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Parasites and Vectors

, 1:40

First Online: 21 October 2008Received: 27 July 2008Accepted: 21 October 2008

Abstract

Blastocystis is a prevalent enteric protozoan that infects a variety of vertebrates. Infection with Blastocystis in humans has been associated with abdominal pain, diarrhea, constipation, fatigue, skin rash, and other symptoms. Researchers using different methods and examining different patient groups have reported asymptomatic infection, acute symptomatic infection, and chronic symptomatic infection. The variation in accounts has lead to disagreements concerning the role of Blastocystis in human disease, and the importance of treating it. A better understanding of the number of species of Blastocystis that can infect humans, along with realization of the limitations of the existing clinical laboratory diagnostic techniques may account for much of the disagreement. The possibility that disagreement was caused by the emergence of particular pathogenic variants of Blastocystis is discussed, along with the potential role of Blastocystis infection in irritable bowel syndrome IBS. Findings are discussed concerning the role of protease-activated receptor-2 in enteric disease which may account for the presence of abdominal pain and diffuse symptoms in Blastocystis infection, even in the absence of fever and endoscopic findings. The availability of better diagnostic techniques and treatments for Blastocystis infection may be of value in understanding chronic gastrointestinal illness of unknown etiology.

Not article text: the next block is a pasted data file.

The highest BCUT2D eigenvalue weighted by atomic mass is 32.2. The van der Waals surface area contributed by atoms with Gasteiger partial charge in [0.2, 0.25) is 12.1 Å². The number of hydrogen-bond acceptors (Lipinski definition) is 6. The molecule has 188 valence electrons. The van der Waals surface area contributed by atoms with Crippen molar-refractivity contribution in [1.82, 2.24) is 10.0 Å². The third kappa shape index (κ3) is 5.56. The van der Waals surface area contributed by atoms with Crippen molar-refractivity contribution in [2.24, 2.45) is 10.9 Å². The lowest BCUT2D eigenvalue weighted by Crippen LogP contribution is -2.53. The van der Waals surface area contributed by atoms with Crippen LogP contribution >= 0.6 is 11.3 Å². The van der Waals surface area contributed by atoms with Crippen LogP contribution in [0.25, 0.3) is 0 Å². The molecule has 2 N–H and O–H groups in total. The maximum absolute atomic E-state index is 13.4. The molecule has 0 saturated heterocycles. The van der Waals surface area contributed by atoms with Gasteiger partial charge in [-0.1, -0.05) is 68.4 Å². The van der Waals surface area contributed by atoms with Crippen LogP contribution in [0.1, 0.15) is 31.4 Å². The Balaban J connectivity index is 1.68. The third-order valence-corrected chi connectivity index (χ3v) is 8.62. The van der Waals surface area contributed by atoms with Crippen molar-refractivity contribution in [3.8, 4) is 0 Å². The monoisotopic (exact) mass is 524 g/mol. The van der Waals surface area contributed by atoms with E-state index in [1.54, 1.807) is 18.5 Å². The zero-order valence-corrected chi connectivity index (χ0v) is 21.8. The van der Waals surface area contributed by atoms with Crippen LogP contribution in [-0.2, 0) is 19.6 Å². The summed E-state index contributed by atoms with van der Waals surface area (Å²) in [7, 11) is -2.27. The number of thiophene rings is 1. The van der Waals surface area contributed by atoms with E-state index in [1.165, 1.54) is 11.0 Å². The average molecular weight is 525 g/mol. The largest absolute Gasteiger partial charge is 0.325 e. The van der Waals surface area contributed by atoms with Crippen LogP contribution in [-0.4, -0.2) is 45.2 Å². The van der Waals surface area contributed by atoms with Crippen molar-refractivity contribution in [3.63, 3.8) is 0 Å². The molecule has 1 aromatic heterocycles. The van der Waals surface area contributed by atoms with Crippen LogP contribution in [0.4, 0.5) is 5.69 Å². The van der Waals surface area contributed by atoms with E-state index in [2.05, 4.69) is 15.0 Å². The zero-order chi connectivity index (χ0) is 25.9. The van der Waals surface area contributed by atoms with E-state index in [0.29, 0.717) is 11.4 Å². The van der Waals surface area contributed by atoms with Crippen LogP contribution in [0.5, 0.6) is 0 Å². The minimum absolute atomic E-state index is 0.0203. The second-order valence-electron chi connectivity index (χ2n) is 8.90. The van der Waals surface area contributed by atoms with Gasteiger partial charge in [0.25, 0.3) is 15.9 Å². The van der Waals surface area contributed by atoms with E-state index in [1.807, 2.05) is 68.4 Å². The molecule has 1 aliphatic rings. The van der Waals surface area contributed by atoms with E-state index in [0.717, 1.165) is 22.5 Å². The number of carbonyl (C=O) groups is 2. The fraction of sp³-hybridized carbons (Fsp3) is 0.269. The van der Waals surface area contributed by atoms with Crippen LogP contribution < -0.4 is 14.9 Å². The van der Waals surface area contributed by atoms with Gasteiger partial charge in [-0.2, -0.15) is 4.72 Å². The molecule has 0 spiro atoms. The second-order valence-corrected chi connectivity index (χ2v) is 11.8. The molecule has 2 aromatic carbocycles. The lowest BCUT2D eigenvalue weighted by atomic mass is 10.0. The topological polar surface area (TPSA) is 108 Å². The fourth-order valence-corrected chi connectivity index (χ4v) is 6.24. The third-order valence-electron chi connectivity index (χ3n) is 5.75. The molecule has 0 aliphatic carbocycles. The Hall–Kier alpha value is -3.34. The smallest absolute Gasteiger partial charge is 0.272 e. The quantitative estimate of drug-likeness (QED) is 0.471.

AbbreviationsATCCAmerican Type Culture Collection

CWMCONSED™ preservation followed by wet mounting

FECTFormol Ethyl Acetate Concentration Technique

IBDInflammatory Bowel Disease

IBSIrritable Bowel Syndrome

IBS-cConstipation predominant Irritable Bowel Syndrome

IBS-dDiarrhea predominant Irritable Bowel Syndrome

IFAIndirect Immunofluorescence Assay

MIFMerthiolate-Iodine Concentration

PAR2Protease-Activated Receptor-2

PCRPolymerase Chain Reaction

SAFSodium Acetate-acetic acid-formalin

SSU rRNASmall subunit ribosomal RNA

Electronic supplementary materialThe online version of this article doi:10.1186-1756-3305-1-40 contains supplementary material, which is available to authorized users.

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